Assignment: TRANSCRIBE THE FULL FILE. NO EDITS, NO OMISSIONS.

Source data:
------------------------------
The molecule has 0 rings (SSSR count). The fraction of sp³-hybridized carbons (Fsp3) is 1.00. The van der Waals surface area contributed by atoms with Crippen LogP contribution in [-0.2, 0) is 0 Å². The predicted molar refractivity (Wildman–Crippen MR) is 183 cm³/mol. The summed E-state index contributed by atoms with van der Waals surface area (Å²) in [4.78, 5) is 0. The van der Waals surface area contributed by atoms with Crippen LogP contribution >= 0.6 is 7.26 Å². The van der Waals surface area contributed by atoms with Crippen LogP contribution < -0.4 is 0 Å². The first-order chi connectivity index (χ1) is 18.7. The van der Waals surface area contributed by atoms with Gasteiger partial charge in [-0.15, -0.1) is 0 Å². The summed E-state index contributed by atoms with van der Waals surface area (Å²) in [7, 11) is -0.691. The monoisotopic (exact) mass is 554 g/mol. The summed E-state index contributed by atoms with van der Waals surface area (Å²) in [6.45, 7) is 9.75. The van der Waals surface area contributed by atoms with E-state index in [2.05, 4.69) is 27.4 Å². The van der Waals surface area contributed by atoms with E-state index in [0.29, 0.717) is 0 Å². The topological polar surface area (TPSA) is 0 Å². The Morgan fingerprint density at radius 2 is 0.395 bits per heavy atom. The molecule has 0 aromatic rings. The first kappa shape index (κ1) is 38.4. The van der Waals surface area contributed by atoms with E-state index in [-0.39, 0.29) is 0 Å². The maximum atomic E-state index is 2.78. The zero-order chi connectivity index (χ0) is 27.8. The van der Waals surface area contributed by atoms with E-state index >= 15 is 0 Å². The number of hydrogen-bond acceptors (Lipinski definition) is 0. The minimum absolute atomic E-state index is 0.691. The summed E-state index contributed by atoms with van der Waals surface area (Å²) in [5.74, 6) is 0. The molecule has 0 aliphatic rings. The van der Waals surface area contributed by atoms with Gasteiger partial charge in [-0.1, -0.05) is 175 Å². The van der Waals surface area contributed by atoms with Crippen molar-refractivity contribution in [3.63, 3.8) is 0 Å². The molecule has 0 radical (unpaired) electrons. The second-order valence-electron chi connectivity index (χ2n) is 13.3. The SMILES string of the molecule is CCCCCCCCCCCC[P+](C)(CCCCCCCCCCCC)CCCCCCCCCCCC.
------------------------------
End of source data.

The molecule has 0 rings (SSSR count). The fraction of sp³-hybridized carbons (Fsp3) is 1.00. The van der Waals surface area contributed by atoms with Crippen LogP contribution in [-0.2, 0) is 0 Å². The predicted molar refractivity (Wildman–Crippen MR) is 183 cm³/mol. The summed E-state index contributed by atoms with van der Waals surface area (Å²) in [4.78, 5) is 0. The van der Waals surface area contributed by atoms with Crippen LogP contribution >= 0.6 is 7.26 Å². The van der Waals surface area contributed by atoms with Crippen LogP contribution < -0.4 is 0 Å². The first-order chi connectivity index (χ1) is 18.7. The van der Waals surface area contributed by atoms with Gasteiger partial charge in [-0.15, -0.1) is 0 Å². The summed E-state index contributed by atoms with van der Waals surface area (Å²) in [7, 11) is -0.691. The monoisotopic (exact) mass is 554 g/mol. The summed E-state index contributed by atoms with van der Waals surface area (Å²) in [6.45, 7) is 9.75. The van der Waals surface area contributed by atoms with E-state index in [2.05, 4.69) is 27.4 Å². The van der Waals surface area contributed by atoms with E-state index in [0.29, 0.717) is 0 Å². The topological polar surface area (TPSA) is 0 Å². The Morgan fingerprint density at radius 2 is 0.395 bits per heavy atom. The molecule has 0 aromatic rings. The first kappa shape index (κ1) is 38.4. The van der Waals surface area contributed by atoms with E-state index in [-0.39, 0.29) is 0 Å². The maximum atomic E-state index is 2.78. The zero-order chi connectivity index (χ0) is 27.8. The van der Waals surface area contributed by atoms with E-state index >= 15 is 0 Å². The number of hydrogen-bond acceptors (Lipinski definition) is 0. The minimum absolute atomic E-state index is 0.691. The summed E-state index contributed by atoms with van der Waals surface area (Å²) in [5.74, 6) is 0. The molecule has 0 aliphatic rings. The van der Waals surface area contributed by atoms with Gasteiger partial charge in [-0.1, -0.05) is 175 Å². The van der Waals surface area contributed by atoms with Crippen molar-refractivity contribution in [3.63, 3.8) is 0 Å². The molecule has 0 radical (unpaired) electrons. The second-order valence-electron chi connectivity index (χ2n) is 13.3. The SMILES string of the molecule is CCCCCCCCCCCC[P+](C)(CCCCCCCCCCCC)CCCCCCCCCCCC.